As a very rough estimate you can use the pen and pencil approach with tabulated values for van der Waals radii (german - much better overview) and covalent radii. Another approach is building the molecule with a molecular modeling set (Molekülbaukasten - german wikipedia), rotate and wiggle bonds, to see if there are any close contacts. There is also some free software that lets you build molecules and check them, they usually come equipped with a set of standard bond lengths and angles. It is always a good approach to visualise a molecule.
If you have access to quantum chemical tools you can perform calculations, but this is usually too much of an effort. For this educational purpose I ran some quick calculations, though.

The following table is composed from values from the german wikipedia pages (values in Å): \begin{array}{rrr}\hline & \text{van der Waals} & \text{covalent}\\\hline \ce{H} & 1.10 & 0.32 \\ \ce{C} & 1.70 & 0.77 \\ \ce{N} & 1.55 & 0.71 \\\hline \sum\ce{H-H} & 2.20 & 0.64 \\ \sum\ce{C-H} & 2.80 & 1.09 \\ \sum\ce{N-H} & 2.65 & 1.03 \\ \sum\ce{C-N} & 3.20 & 1.48 \\ \sum\ce{C-C} & 3.40 & 1.54 \\\hline \end{array}

Now we can have a look at the optimised (DF-BP86/def2-TZVPP) geometry of the molecule. (Of course the pen and paper approach will result in a different geometry.)
molecular geometry
Here you can see, that the $\ce{H\cdots{}H}$ distance is very close to the sum of the van der Waals radii. The $\ce{C\cdots{}H}$ distance with about $2.5~\mathrm{Å}$ and the $\ce{C\cdots{}N}$ distance with about $2.9~\mathrm{Å}$ are already shorter than the sum f their van der Waals radii. While these interactions are not strong, the will effect the behaviour of this molecule in solution (and gas phase). It is very important to understand, that these are only snapshot values. In reality the molecule is very flexible and bonds will rotate and vibrate. Steric interactions are basically electronic and dispersive interactions in disguise - they are most likely to influence the kinetic behaviour of a molecule.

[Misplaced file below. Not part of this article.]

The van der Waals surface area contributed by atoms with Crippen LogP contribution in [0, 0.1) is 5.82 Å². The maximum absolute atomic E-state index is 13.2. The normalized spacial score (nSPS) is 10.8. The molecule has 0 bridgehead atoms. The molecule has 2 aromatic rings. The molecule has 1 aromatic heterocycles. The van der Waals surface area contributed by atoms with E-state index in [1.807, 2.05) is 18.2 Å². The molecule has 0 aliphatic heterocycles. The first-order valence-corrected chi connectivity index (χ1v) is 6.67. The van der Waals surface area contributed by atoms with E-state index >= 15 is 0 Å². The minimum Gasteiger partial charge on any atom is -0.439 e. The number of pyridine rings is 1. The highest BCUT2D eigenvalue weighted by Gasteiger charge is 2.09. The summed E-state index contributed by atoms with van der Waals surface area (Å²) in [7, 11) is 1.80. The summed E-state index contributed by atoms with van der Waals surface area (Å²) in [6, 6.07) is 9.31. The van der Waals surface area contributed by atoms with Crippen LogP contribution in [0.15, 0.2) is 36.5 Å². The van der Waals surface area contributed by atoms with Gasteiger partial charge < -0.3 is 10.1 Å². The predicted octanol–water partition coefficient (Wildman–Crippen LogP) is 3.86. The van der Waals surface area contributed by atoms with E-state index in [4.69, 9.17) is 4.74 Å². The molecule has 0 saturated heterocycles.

The best evidence for this is the transition state of the rotation of the amine moiety. Here we can clearly see a bonding interaction between the nitrogen and the neighbouring hydrogen (see linked post), which is evidently influencing the basicity of this molecule. molecular geometry
This state is only about $7~\mathrm{kcal/mol}$ higher in energy, which means it is readily accessible at room temperature. This will mean that there are many different conformations present, there is no true one. This affects the reactivity of a molecule (in this case lowered basicity).

In conclusion, your gut feeling was correct. However, there are more effects at play and the whole picture is often not easy to see. It is usually a case by case decision/ interpretation how strong which effects affect reactions and molecules (properties and barriers). When substituents get larger the more dominant steric effects will obviously be.

I hope this answers your question sufficiently.

$\endgroup$
  • $\begingroup$ Amazing answer; thank you @Martin. So the conformer that can exhibit effective resonance (lone pair on N is parallel with p-orbitals in ring) is slightly higher in energy, not lower in energy as you previously suggested? $\endgroup$ – Dissenter Aug 20 '14 at 14:20
  • 1
    $\begingroup$ @Dissenter The conformation where the lone pair of nitrogen delocalises into the aromatic ring is lower in energy. The conformation which has the shortest nitrogen hydrogen interaction is actually a transition state with respect to the rotation of the amine group. (It is exactly the other way around, than I originally presumed.) $\endgroup$ – Martin - マーチン Aug 20 '14 at 15:03